Why is the housing market thriving in a pandemic?


The deadliest pandemic in more than a century has failed to derail the housing market because of the lowest mortgage rates ever recorded coupled with a shift in how people use their homes.

“The buyers are coming in because of the low interest rates – that’s the No. 1 reason,” said Lawrence Yun, chief economist of the National Association of Realtors said in an interview with HousingWire. “The secondary demand is coming from the work-at-home phenomenon that has people looking for bigger homes and caring less about commuting time.”

People now see their home not only as a place to live, but as a shelter during a national health crisis, Yun said. It’s also an office and, for families with children, often a part-time school.

Mortgage rates began tumbling in mid-March after the Federal Reserve announced it would buy mortgage bonds and Treasuries to keep credit flowing amid the pandemic. It was similar to a fixed-asset program it created during the financial crisis a dozen years ago.

The average U.S. rate for a 30-year fixed mortgage has been under 3% since late July, as measured weekly by Freddie Mac. When Fed Chairman Jerome Powell announced in March the Fed would purchase bonds, it was 3.65%.

Existing-home sales jumped 25% to a seasonally adjusted annual pace of 5.86 million in July, NAR said in an Aug. 21 report. It was the highest sales level since 2006 and the biggest monthly increase on record. The prior record for a monthly gain was the 21% jump seen in June, according to NAR data.

The supply of homes on the market was the lowest for any July since NAR started tracking the data about five decades ago, Yun said.

In the first months of the pandemic, Yun projected home sales in 2020 would see a 15% decline. After the Fed’s actions began driving down mortgage rates, he changed the estimate to a 7% decline.

Last week, Yun issued his latest monthly forecast that said existing home sales in 2020 likely will total 5.4 million, a gain of 1.1% from last year. Sales of new houses probably will rise 17% to 800,000, Yun said.

“We missed the spring buying season because of the pandemic, but the second half of the year looks quite dazzling,” Yun said.



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Low inventory means higher prices for California’s housing market


The California housing market rebounded in June with the largest month-to-month sales increase in nearly 40 years, and California’s median home price hit its own record high, the California Association of Realtors said.

After the statewide median home price fell below $600,000 in May, it rose to $626,170 in June, which was up 2.5% from June 2019. This makes it the highest recorded May-to-June average, CAR said.

Existing single-family home sales totaled 339,910 in June on a seasonally adjusted annualized rate, up 42.4% from May and down 12.8% from June 2019.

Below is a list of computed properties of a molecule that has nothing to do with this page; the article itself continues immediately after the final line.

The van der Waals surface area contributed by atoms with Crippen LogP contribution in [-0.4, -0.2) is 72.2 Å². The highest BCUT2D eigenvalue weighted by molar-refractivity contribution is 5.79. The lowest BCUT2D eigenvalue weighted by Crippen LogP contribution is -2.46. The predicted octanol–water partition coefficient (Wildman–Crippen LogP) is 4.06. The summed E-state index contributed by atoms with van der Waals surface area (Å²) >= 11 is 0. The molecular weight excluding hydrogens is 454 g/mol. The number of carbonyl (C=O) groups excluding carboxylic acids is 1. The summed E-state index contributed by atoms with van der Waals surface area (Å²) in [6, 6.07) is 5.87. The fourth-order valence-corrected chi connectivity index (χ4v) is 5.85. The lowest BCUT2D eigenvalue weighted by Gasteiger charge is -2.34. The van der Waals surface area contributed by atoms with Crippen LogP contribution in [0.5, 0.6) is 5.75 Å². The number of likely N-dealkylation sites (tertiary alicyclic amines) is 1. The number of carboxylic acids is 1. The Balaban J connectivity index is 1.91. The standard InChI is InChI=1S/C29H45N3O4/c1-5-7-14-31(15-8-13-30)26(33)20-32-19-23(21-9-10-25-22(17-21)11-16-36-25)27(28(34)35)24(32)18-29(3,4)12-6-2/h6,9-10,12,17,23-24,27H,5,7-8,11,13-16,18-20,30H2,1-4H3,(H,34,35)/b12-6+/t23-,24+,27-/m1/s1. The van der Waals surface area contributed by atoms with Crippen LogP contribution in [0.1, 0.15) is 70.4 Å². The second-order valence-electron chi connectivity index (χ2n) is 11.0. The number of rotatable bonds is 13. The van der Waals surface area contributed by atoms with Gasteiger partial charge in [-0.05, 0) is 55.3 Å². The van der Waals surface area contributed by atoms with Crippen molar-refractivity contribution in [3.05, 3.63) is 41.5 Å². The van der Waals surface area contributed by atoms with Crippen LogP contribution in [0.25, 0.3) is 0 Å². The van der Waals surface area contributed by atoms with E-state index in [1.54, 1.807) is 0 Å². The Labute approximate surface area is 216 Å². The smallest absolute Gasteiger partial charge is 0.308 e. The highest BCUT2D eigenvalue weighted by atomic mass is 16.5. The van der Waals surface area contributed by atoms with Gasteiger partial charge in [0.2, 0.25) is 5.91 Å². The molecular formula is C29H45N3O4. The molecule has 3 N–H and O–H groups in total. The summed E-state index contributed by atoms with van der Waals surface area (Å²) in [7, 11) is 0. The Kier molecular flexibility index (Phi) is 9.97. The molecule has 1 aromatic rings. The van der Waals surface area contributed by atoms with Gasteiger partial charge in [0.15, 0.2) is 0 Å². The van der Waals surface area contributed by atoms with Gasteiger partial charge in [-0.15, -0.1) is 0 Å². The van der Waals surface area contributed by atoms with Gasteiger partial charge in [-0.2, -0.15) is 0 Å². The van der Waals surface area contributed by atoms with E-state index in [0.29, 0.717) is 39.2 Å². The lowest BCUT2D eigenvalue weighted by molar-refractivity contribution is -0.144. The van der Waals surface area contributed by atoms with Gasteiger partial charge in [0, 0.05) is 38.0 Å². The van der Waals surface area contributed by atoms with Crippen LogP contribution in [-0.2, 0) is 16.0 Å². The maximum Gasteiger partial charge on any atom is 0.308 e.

Homes priced below $500,000 made up 48% of total sales in May 2020, but only made up 44% of all sales in June 2020. Sales of million-dollar properties, on the other hand, increased in market share to 18.1% in the most recent month compared with 15.6% in May 2020.

“A new record high in the statewide median price suggests that there is stronger housing demand from more qualified, affluent buyers in this extremely favorable lending environment,” CAR Senior Vice President and Chief Economist Leslie Appleton-Young said in a statement.

Meanwhile, year-to-date statewide home sales were down 12.9% in June.

“Home sales bounced back solidly in June after hitting a record bottom in May, as lockdown restrictions loosened and pent-up demand driven by record-low interest rates roared back,” said CAR President Jeanne Radsick in a statement. “While the momentum is expected to be sustained as we kick off the third quarter, the resurgence in coronavirus cases remains a concern and may hinder the market recovery in the second half of the year.”

Just about half of the counties tracked by CAR, 26 out of 51 to be exact, had a year-over-year loss in closed sales. Mono County had the highest decline by far, down 40%. Napa County trailed, going down 28.2%. 

As a response to the pent-up demand from the delay of home-buying season, median home prices in the Central Valley rose 7.4% from last year, CAR said. Home prices in Southern California also rose 3.3% from the year prior. 

Speaking of pent-up demand, housing supply continued to trend downward on a year-over-year basis as well, CAR said. Active listings fell more than 25% for the seventh month in a row and active listings sank 43%. 

Across the state, all areas had housing supply decline more than 30% from the year prior, CAR said. More specifically, Southern California had the biggest drop in supply, as for-sale listings fell 47.3% year over year.

CAR conducted a Google poll earlier this month that revealed 44% of consumers said it was a good time to sell, up from 40% a month ago, and slightly down from 49% a year ago.

Likewise, 31% of consumers said now is a good time to buy a home compared to the 23% who said the same thing last year.



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Purchasing a home drives 15% of buyers to tears


Purchasing a home can be one of the most stressful financial transactions most people ever make, causing about a third of buyers to lose sleep.